Beyond the need to protect patients, there are practical considerations as well. Key Republican champions of surprise medical bill protections—Sen. Lamar Alexander (R-TN) and Rep. Greg Walden (R-OR)—are retiring at the end of 2020. And the proposal would result in savings: the $18 billion in savings from the No Surprises Act would be used to fully fund community health centers and other primary care programs for four years.
What’s In the Legislation?
The No Surprises Act adopts a comprehensive approach to protecting consumers from surprise medical bills. This post summarizes some of the law’s key features.
Patient Cost-Sharing Protections And Transparency
Patients who see an out-of-network provider will not be responsible for cost sharing other than what they would have paid to an in-network provider. Equally important, providers will be barred from holding patients liable for higher amounts.
The No Surprises Act also tries to increase transparency for all patients to better understand their cost-sharing liability ahead of time. For instance, consumers can receive an Advanced Explanation of Benefits before a health care service is delivered. This document must provide a good-faith estimate of costs and cost sharing; it must identify whether the provider(s) furnishing the items or services is in network and, if not, how to find in-network providers. Insurers also will have to offer price comparison information by phone, develop a web price comparison tool, and maintain up-to-date provider directories.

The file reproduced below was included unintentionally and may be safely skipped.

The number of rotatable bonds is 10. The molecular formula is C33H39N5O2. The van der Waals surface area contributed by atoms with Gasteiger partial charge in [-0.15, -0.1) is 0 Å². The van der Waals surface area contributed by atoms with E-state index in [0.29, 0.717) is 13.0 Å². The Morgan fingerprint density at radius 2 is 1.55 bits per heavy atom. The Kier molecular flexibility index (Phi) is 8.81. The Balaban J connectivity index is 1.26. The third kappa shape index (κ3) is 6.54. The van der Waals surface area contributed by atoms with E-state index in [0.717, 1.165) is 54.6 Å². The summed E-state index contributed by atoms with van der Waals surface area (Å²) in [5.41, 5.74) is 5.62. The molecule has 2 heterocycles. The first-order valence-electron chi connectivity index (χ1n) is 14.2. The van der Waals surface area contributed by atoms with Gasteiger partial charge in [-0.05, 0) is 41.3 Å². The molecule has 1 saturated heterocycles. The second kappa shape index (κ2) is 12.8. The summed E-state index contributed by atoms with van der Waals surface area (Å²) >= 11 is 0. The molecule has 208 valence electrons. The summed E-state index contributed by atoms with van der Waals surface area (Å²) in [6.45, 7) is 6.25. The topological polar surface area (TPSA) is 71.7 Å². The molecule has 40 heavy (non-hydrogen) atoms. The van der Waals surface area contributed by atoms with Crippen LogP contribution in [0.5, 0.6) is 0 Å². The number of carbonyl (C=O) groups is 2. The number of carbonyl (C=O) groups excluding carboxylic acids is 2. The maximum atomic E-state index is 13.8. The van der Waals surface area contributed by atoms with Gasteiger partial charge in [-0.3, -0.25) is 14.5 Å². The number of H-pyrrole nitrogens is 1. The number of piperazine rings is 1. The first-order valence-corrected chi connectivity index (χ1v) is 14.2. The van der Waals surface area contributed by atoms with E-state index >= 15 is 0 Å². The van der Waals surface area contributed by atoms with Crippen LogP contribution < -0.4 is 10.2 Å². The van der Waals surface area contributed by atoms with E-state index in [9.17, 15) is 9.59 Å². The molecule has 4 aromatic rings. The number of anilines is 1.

Scope Of The Protections
Consumers will be protected from surprise medical bills when they receive care in both emergency and nonemergency settings; the protections extend to out-of-network air ambulances. As a result, patients will be protected from surprise bills in situations where they have little or no control over who provides their care.
Emergency Services (Including Air Ambulances)
Patients will be protected from surprise medical bills for emergency services from the point of evaluation and treatment until they were stabilized and can consent to being transferred to an in-network facility. Protections will apply whether the emergency services are received at an out-of-network facility (including any facility fees) or provided by an out-of-network emergency physician or other provider.
As mentioned, the No Surprises Act will also extend to air ambulances, which have a history of sending sky-high surprise medical bills to patients with critical medical situations. To increase transparency regarding air ambulances, air ambulance providers and insurers must submit two years of cost and claims data to federal officials for publication in a comprehensive report. In addition, the legislation establishes an advisory committee on air ambulance quality and patient safety.
The legislation does not extend to ground ambulances. This is likely because few states, to date, have regulated in this area, which is complicated by the fact that many ground ambulance services are provided by local government entities. The legislation, however, does call for a special advisory committee to recommend ways to best protect consumers from these surprise medical bills and improve transparency for ground ambulance services (including through the disclosure of charges and fees and improved consumer education and disclosures).